Most importantly, HAVE FUN! There is no right or wrong when creating your own character. You can be as goofy or as serious as you want to be. What is most important is having fun and playing, not how "perfect" your costume is. A great character could be dressed in something very simple. What makes a character unique is not necessarily their clothes, but often how they feel, how they act, and how they live.

Go for it, and have a very happy, wild and weird Halloween!

We'd love to see your fantastic costumes this Halloween! Tweet (@newvictory) or Instagram (@newvictorytheater) using the hashtag #newvic so that we can see your characters. We'll even share our favorites with our online audience!

Learn more about Elska, or buy some of Elska's costume pieces for your little one. 

Tuesday, October 21, 2014

The Power of Travel for Educators

By Shelah Marie

As an educator, I am lucky to live in New York; it’s a city that has extremely high standards for Arts Education and the field of teaching artistry. What I love most about being a teaching artist for The New Victory Theater is that I get to take my skills as a performer into the classroom and give students a powerful experience that is both artistically rewarding and educationally sound. That said, it’s those moments when I leave New York that my teaching and artistry are informed the most.

I believe that educators who travel are the best kind. We don't just teach out of books alone, but from a very textured, nuanced experience. Throughout my life, I've worked in a variety of communities, each time learning about new languages, cultures and worldviews. It's made me a better critical thinker and generally more open-minded.

I've always been a person who likes to move. I thrive off of movement, new experiences and growing as an artist and educator. I spent most of my college career abroad—studying Spanish in Costa Rica, working for the army in Germany and studying theater in London. Those rich experiences cultivated my skills as an artist and an international educator. I enjoy the fluidity and movement that allows me to consistently make micro-communities and artistic spaces for connection.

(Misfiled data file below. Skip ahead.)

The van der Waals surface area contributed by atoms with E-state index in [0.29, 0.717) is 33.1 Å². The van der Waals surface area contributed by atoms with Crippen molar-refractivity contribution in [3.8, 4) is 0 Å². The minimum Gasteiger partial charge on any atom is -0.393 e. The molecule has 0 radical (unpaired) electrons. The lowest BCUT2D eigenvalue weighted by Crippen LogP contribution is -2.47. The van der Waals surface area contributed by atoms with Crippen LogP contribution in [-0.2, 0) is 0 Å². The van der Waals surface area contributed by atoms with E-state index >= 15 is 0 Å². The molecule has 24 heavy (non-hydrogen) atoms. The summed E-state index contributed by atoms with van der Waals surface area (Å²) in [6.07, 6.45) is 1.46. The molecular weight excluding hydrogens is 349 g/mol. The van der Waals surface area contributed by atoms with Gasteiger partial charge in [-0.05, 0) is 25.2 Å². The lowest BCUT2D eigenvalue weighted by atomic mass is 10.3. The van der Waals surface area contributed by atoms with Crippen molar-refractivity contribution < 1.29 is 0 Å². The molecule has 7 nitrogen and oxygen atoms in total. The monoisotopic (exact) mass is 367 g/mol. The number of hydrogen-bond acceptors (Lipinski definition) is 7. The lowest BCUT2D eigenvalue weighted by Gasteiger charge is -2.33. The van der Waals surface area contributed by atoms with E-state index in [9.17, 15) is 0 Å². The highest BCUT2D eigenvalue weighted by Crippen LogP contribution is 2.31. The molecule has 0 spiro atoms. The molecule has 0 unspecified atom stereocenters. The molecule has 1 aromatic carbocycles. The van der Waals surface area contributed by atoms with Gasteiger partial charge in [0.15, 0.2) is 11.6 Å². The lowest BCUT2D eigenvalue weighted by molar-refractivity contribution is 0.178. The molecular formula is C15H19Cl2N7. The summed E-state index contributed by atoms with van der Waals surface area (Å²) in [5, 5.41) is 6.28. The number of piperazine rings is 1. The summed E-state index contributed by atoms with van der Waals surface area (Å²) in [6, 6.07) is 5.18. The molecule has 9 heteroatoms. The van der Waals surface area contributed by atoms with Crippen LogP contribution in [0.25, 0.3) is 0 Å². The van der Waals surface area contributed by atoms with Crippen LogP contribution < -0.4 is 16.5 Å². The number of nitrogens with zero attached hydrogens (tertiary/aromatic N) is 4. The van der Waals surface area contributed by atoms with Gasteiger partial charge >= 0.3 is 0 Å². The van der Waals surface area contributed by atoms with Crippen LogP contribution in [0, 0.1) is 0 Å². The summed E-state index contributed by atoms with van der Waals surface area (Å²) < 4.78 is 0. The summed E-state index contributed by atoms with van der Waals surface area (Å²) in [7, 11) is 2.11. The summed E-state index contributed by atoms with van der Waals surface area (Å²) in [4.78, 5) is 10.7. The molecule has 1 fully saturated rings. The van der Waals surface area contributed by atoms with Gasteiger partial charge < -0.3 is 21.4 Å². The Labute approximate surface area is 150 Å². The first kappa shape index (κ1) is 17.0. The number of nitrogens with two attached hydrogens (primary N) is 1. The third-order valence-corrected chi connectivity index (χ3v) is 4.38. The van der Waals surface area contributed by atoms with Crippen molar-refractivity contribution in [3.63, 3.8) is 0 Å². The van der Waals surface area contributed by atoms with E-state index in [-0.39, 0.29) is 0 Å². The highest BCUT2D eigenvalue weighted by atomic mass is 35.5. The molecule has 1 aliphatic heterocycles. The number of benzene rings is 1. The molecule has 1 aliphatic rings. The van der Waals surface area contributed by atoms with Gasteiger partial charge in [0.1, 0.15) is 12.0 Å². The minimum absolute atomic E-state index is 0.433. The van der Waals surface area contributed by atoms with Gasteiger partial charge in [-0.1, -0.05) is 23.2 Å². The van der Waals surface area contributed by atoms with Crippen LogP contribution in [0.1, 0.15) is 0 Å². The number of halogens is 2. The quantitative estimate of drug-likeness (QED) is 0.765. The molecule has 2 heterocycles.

Last March, I was leading a version of The Sustainable Theater Workshop at The United Nations Headquarters in NYC with students from Senegal, Jamaica and Guinea, Africa. There was one girl from Senegal who was so insecure about her English skills that she barely spoke above a whisper. During our session, I was constantly reminding her to speak up, “Louder, Khadijah. Remember the audience is going to be really far away from you and I want them to hear your words.”

Khadijah was friends with some of the other girls in the workshop and one day I noticed they really liked dancing. They showed me some dances they learned together with another dance instructor. It was a special moment to see the girls light up in their element.

My whole goal with The Sustainable Theater Workshop and as a Teaching Artist in general is to empower students with skills and tools to better express themselves. Sitting here watching them giggle and shake their hips in unison, I realized that I needed to be more flexible. I was really focused on them delivering spoken text in the piece and spent a lot of time trying to get them to speak—when in reality they were speaking clearly, I just needed to do a better job at listening.

So I let the girls work together and they choreographed a beautiful dance segment for the performance and in a curious turn of events, the dancing gave them more confidence as actresses too. Especially Khadijah. In one week, she went from a noticeably shy and reclusive young girl, nervous about her English skills, to a proud, exuberant performer who volunteered to perform and speak lines alone in front of 700 high school students at The United Nations.

The students did so well that some folks in the audience took notice. Particularly Malick Kane, who at the time worked at The African Burial Ground National Monument. Malick has since returned to Senegal as a Cultural Administrator at the Senegalese Ministry of Culture. Kane also has a sister with Down syndrome who is a student at ESTEL. Malick felt so strongly that this workshop would benefit some of ESTEL’s students that he spoke to the school and they invited me to teach The Sustainable Theater Workshop in Dakar, Senegal from October 27th through Nov 1st, 2014. The hosting school, ESTEL, is one of the few schools in Senegal that caters to students with disabilities. I'll be leading a group of ten students through their first performance ever!

This may be my most challenging workshop yet, as I’ll be tackling cultural, developmental and linguistic barriers -- but I am always grateful for these experiences, as they mold me into a more informed and skilled Teaching Artist. I can’t wait to see what new tools I get for my toolbox this time, so I can share them with you, back at The New Victory.